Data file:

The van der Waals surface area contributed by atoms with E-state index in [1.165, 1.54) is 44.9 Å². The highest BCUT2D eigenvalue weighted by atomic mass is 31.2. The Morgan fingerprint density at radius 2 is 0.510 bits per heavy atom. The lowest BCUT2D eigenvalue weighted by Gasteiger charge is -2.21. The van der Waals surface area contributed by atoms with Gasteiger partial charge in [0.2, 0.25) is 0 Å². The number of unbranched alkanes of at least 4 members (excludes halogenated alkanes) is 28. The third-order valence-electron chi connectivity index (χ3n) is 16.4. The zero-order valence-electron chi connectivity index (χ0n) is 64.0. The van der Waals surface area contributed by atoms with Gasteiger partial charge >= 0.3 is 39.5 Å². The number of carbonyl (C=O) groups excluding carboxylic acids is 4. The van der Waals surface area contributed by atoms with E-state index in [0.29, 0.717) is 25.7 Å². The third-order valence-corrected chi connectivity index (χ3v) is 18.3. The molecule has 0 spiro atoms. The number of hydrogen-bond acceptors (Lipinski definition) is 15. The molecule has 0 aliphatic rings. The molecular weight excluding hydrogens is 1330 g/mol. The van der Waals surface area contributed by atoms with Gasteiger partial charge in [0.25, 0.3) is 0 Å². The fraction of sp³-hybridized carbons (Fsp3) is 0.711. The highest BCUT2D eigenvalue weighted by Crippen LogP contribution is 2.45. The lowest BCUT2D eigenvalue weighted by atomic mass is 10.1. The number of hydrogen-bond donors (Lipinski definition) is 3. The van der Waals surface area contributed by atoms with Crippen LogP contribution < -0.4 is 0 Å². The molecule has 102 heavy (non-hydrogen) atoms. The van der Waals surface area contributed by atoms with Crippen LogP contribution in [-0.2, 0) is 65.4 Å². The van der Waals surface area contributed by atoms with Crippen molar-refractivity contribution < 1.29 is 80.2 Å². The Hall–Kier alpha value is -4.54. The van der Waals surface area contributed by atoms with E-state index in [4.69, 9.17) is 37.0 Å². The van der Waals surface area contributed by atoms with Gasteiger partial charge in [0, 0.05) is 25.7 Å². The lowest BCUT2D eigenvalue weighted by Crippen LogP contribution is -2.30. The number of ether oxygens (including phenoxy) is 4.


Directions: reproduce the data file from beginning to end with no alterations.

The van der Waals surface area contributed by atoms with E-state index in [1.165, 1.54) is 44.9 Å². The highest BCUT2D eigenvalue weighted by atomic mass is 31.2. The Morgan fingerprint density at radius 2 is 0.510 bits per heavy atom. The lowest BCUT2D eigenvalue weighted by Gasteiger charge is -2.21. The van der Waals surface area contributed by atoms with Gasteiger partial charge in [0.2, 0.25) is 0 Å². The number of unbranched alkanes of at least 4 members (excludes halogenated alkanes) is 28. The third-order valence-electron chi connectivity index (χ3n) is 16.4. The zero-order valence-electron chi connectivity index (χ0n) is 64.0. The van der Waals surface area contributed by atoms with Gasteiger partial charge >= 0.3 is 39.5 Å². The number of carbonyl (C=O) groups excluding carboxylic acids is 4. The van der Waals surface area contributed by atoms with E-state index in [0.29, 0.717) is 25.7 Å². The third-order valence-corrected chi connectivity index (χ3v) is 18.3. The molecule has 0 spiro atoms. The number of hydrogen-bond acceptors (Lipinski definition) is 15. The molecule has 0 aliphatic rings. The molecular weight excluding hydrogens is 1330 g/mol. The van der Waals surface area contributed by atoms with Gasteiger partial charge in [0.25, 0.3) is 0 Å². The fraction of sp³-hybridized carbons (Fsp3) is 0.711. The highest BCUT2D eigenvalue weighted by Crippen LogP contribution is 2.45. The lowest BCUT2D eigenvalue weighted by atomic mass is 10.1. The number of hydrogen-bond donors (Lipinski definition) is 3. The van der Waals surface area contributed by atoms with Crippen LogP contribution < -0.4 is 0 Å². The molecule has 102 heavy (non-hydrogen) atoms. The van der Waals surface area contributed by atoms with Crippen LogP contribution in [-0.2, 0) is 65.4 Å². The van der Waals surface area contributed by atoms with Crippen molar-refractivity contribution < 1.29 is 80.2 Å². The Hall–Kier alpha value is -4.54. The van der Waals surface area contributed by atoms with E-state index in [4.69, 9.17) is 37.0 Å². The van der Waals surface area contributed by atoms with Gasteiger partial charge in [0, 0.05) is 25.7 Å². The lowest BCUT2D eigenvalue weighted by Crippen LogP contribution is -2.30. The number of ether oxygens (including phenoxy) is 4.